Moving on to the arrival of the car and the assault, Atkinson states that he cannot determine any specific similarity between the assailant (referred to as the ‘kicker’) and the person who leaves the car at 02:47:06 (referred to as the ‘walker’). The walker leaves the car and walks out of the frame in a single motion without anyone else present on the camera’s field of vision. Presumably this is the same person who later enters the frame at 02:52:24, walks to the car, and leaves the scene. The walker, when returning to the car, passes right next to the victim who is lying on the same pavement, and does not acknowledge her in any visible way.
Between the walkers’ appearances, we have the assault. The kicker (as discussed earlier) enters the scene at at a running pace of 6m/s as calculated by Atkinson. At 4.09m from the frames edge, the kicker comes to a halt. Because the victim enters the screen – from the same point of entry, and falling onto the pavement – 0.4 seconds after the kicker, Atkinson’s hypothesis is that because the kicker is in the frame so fully before the victim, the kicker is unlikely to be the reason for the victim entering the scene.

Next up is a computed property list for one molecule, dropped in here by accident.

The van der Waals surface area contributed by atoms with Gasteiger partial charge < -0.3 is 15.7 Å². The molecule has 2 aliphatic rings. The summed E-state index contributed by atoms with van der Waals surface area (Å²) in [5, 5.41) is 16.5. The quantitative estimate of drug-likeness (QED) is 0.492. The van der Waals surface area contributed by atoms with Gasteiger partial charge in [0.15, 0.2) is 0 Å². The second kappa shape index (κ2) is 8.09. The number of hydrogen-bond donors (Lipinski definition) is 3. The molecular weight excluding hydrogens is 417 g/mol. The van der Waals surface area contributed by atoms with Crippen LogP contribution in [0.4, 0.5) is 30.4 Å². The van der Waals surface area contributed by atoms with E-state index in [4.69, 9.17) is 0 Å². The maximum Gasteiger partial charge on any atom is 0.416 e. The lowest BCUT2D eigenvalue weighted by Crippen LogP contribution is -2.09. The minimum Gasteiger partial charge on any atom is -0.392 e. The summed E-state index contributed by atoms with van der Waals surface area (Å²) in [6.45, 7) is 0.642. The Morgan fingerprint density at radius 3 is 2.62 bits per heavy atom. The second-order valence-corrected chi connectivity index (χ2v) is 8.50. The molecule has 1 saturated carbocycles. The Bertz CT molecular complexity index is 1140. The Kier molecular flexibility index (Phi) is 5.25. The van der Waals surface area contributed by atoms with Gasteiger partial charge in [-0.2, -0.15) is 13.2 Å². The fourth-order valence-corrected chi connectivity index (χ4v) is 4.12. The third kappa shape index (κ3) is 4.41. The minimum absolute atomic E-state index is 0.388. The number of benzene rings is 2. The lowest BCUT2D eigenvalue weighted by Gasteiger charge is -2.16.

The focus of the defence’s witness is very much on the walker and the kicker. Judge Patricia Goliath states here that the most, and more important, fact of the deceased’s position and entrance to the frame has been given much less attention by Atkinson. Pointing out that “the victim is nowhere to be seen in terms of the hypothesis”, this is recorded as a concern of the court – this lack of representation of the victim. The judge also makes sure that the second person is acknowledged as the victim, the deceased, and that we should all be aware of who that individual is.